John Daly Trio, 'John Daly Trio' | Album Review | Seven Days | Vermont's Independent Voice

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John Daly Trio, 'John Daly Trio'

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(Self-released, CD, digital download)

John Daly would seem to be a quiet fellow, the kind of musician who prefers to let his music speak for itself. For example, his eponymous trio's debut EP arrived at the Seven Days offices recently in a plain package containing none of the promotional fanfare typical of new releases — self-aggrandizing band bios, hyperbolic press clippings, etc. Hell, there wasn't even a quick note introducing either himself or the record. There was only the album, itself presented as simply as possible: six songs, self-titled, with a picture of a kitten on the cover.

Daly's music is likewise straightforward. Generally, he favors a succinct compositional strategy, rarely straying outside the time-honored boundaries of folk, pop and rock architecture — verse, chorus, verse, maybe a bridge here and there. His arrangements are modest, typically consisting of nothing more than bass, acoustic guitars and occasional duet vocal harmonies. Even his song titles are as direct as can be. Five of the six consist of a single word. The wordy oddball? "Plain Sight."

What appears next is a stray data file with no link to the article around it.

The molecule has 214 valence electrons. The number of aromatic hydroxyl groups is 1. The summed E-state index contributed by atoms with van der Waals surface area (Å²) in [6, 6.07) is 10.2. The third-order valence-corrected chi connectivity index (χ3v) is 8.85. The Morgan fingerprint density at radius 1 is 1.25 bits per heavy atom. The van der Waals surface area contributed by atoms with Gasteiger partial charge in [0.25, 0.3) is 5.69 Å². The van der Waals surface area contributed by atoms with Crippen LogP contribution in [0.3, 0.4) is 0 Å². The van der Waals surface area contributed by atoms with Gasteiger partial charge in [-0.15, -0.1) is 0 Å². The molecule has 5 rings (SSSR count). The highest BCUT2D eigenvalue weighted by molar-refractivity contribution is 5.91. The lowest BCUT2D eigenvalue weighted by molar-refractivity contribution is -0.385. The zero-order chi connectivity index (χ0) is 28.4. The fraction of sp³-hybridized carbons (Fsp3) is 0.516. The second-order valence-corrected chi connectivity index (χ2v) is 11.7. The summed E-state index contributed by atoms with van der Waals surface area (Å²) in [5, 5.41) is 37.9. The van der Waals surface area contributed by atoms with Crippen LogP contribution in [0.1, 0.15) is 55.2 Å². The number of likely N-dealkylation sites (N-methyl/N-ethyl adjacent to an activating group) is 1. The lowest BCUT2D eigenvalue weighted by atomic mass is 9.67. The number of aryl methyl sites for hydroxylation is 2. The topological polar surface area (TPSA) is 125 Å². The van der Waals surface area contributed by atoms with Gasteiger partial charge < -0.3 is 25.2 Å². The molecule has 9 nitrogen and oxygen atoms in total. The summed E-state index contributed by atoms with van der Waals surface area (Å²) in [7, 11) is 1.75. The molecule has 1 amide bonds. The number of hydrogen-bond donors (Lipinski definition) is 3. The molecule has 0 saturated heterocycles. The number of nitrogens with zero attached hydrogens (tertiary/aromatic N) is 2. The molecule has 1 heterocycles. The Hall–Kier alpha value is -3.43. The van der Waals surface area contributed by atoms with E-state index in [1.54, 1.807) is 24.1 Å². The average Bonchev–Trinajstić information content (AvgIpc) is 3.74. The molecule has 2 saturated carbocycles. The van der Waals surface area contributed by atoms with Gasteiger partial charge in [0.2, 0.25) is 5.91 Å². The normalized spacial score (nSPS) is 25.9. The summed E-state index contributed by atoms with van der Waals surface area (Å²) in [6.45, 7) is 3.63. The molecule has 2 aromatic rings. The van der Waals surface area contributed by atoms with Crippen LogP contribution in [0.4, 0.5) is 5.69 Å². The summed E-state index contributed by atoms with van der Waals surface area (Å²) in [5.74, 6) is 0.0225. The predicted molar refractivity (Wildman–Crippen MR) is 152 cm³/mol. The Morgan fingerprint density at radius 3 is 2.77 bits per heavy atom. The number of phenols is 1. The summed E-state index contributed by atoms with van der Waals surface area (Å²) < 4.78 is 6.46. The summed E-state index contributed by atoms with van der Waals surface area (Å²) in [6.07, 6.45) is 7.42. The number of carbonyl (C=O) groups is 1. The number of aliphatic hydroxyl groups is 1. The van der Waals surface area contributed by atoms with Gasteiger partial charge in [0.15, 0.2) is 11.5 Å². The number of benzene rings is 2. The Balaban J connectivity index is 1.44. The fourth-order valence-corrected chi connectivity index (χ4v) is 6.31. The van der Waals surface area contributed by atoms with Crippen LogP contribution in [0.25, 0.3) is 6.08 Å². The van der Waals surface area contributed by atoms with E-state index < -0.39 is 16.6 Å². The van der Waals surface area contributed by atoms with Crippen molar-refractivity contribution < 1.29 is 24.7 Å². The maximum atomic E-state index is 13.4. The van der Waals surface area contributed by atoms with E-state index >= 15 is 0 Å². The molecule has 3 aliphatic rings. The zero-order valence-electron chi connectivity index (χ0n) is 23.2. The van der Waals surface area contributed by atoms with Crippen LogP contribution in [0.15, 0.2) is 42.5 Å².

For Daly, simplicity is not a limitation but a virtue. His spare approach provides ample room for his primary strength, his songwriting, to bloom. Daly has a natural gift for crafting hooks. And on his debut outing he sneakily layers sticky melodies on top of one another. Album opener "Yes" centers on an undulating acoustic progression. But his chorus, "I couldn't give it away," pries the listener from a hypnotic groove. "Lost" employs a similar tack, with Daly's dusky rasp increasing in intensity at each chorus. The following cut, "Father" is an honest admission of uncertainty and fear in the face of impending fatherhood. "I don't know how to father, don't know how to father you," sings Daly at the gently swirling hook. As with most of his best moments — the moody "Angel," for one — the blunt simplicity of his words and melody make his musings compelling.

When Daly's bandmates, guitarist Dennis Derryberry and bassist Adam Tarmy, follow his lead and play with restraint, the results can be powerful. However, there are times when excessive guitar noodling sours the mood and busy lines clutter otherwise serene scenes. Fortunately, such instances are the exception, making the John Daly Trio's self-titled debut a quiet charmer.

John Daly Trio by the John Daly Trio is available at cdbaby.com.

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